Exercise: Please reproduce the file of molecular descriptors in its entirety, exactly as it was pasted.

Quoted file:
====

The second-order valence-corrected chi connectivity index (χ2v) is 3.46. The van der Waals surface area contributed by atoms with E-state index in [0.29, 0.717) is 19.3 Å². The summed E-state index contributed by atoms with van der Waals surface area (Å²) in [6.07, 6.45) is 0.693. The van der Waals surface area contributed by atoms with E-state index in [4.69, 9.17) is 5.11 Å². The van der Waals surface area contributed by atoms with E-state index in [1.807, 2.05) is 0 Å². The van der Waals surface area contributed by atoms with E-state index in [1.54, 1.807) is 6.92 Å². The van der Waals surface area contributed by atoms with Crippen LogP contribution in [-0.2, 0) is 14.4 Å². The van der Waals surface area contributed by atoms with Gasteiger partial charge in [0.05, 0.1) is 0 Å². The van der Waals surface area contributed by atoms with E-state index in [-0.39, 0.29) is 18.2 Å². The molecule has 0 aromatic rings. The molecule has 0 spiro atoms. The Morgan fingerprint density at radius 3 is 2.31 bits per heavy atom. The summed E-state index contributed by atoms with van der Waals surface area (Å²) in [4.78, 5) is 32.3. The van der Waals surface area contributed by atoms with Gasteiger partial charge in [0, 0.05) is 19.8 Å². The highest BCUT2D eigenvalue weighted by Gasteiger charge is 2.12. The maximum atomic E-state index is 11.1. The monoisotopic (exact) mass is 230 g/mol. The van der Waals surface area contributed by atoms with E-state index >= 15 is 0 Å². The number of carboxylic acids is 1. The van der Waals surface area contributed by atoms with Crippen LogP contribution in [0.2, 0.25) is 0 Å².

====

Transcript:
The second-order valence-corrected chi connectivity index (χ2v) is 3.46. The van der Waals surface area contributed by atoms with E-state index in [0.29, 0.717) is 19.3 Å². The summed E-state index contributed by atoms with van der Waals surface area (Å²) in [6.07, 6.45) is 0.693. The van der Waals surface area contributed by atoms with E-state index in [4.69, 9.17) is 5.11 Å². The van der Waals surface area contributed by atoms with E-state index in [1.807, 2.05) is 0 Å². The van der Waals surface area contributed by atoms with E-state index in [1.54, 1.807) is 6.92 Å². The van der Waals surface area contributed by atoms with Crippen LogP contribution in [-0.2, 0) is 14.4 Å². The van der Waals surface area contributed by atoms with Gasteiger partial charge in [0.05, 0.1) is 0 Å². The van der Waals surface area contributed by atoms with E-state index in [-0.39, 0.29) is 18.2 Å². The molecule has 0 aromatic rings. The molecule has 0 spiro atoms. The Morgan fingerprint density at radius 3 is 2.31 bits per heavy atom. The summed E-state index contributed by atoms with van der Waals surface area (Å²) in [4.78, 5) is 32.3. The van der Waals surface area contributed by atoms with Gasteiger partial charge in [0, 0.05) is 19.8 Å². The highest BCUT2D eigenvalue weighted by Gasteiger charge is 2.12. The maximum atomic E-state index is 11.1. The monoisotopic (exact) mass is 230 g/mol. The van der Waals surface area contributed by atoms with E-state index >= 15 is 0 Å². The number of carboxylic acids is 1. The van der Waals surface area contributed by atoms with Crippen LogP contribution in [0.2, 0.25) is 0 Å².